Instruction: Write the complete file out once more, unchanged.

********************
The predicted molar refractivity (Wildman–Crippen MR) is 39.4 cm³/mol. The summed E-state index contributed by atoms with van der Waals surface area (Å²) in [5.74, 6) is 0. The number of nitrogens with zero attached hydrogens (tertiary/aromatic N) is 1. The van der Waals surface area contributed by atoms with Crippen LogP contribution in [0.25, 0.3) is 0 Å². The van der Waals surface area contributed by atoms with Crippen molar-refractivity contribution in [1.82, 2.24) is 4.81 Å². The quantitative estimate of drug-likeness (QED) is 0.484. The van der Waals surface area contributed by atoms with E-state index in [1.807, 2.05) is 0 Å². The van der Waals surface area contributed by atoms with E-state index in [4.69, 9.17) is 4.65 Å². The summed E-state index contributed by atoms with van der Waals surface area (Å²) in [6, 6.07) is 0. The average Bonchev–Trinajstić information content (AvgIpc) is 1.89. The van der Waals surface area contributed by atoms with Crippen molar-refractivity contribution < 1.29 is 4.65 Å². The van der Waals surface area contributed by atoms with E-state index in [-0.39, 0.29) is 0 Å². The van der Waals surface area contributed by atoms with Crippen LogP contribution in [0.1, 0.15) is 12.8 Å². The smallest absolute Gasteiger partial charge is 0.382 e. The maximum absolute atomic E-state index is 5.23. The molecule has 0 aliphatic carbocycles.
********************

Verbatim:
The predicted molar refractivity (Wildman–Crippen MR) is 39.4 cm³/mol. The summed E-state index contributed by atoms with van der Waals surface area (Å²) in [5.74, 6) is 0. The number of nitrogens with zero attached hydrogens (tertiary/aromatic N) is 1. The van der Waals surface area contributed by atoms with Crippen LogP contribution in [0.25, 0.3) is 0 Å². The van der Waals surface area contributed by atoms with Crippen molar-refractivity contribution in [1.82, 2.24) is 4.81 Å². The quantitative estimate of drug-likeness (QED) is 0.484. The van der Waals surface area contributed by atoms with E-state index in [1.807, 2.05) is 0 Å². The van der Waals surface area contributed by atoms with E-state index in [4.69, 9.17) is 4.65 Å². The summed E-state index contributed by atoms with van der Waals surface area (Å²) in [6, 6.07) is 0. The average Bonchev–Trinajstić information content (AvgIpc) is 1.89. The van der Waals surface area contributed by atoms with Crippen molar-refractivity contribution < 1.29 is 4.65 Å². The van der Waals surface area contributed by atoms with E-state index in [-0.39, 0.29) is 0 Å². The van der Waals surface area contributed by atoms with Crippen LogP contribution in [0.1, 0.15) is 12.8 Å². The smallest absolute Gasteiger partial charge is 0.382 e. The maximum absolute atomic E-state index is 5.23. The molecule has 0 aliphatic carbocycles.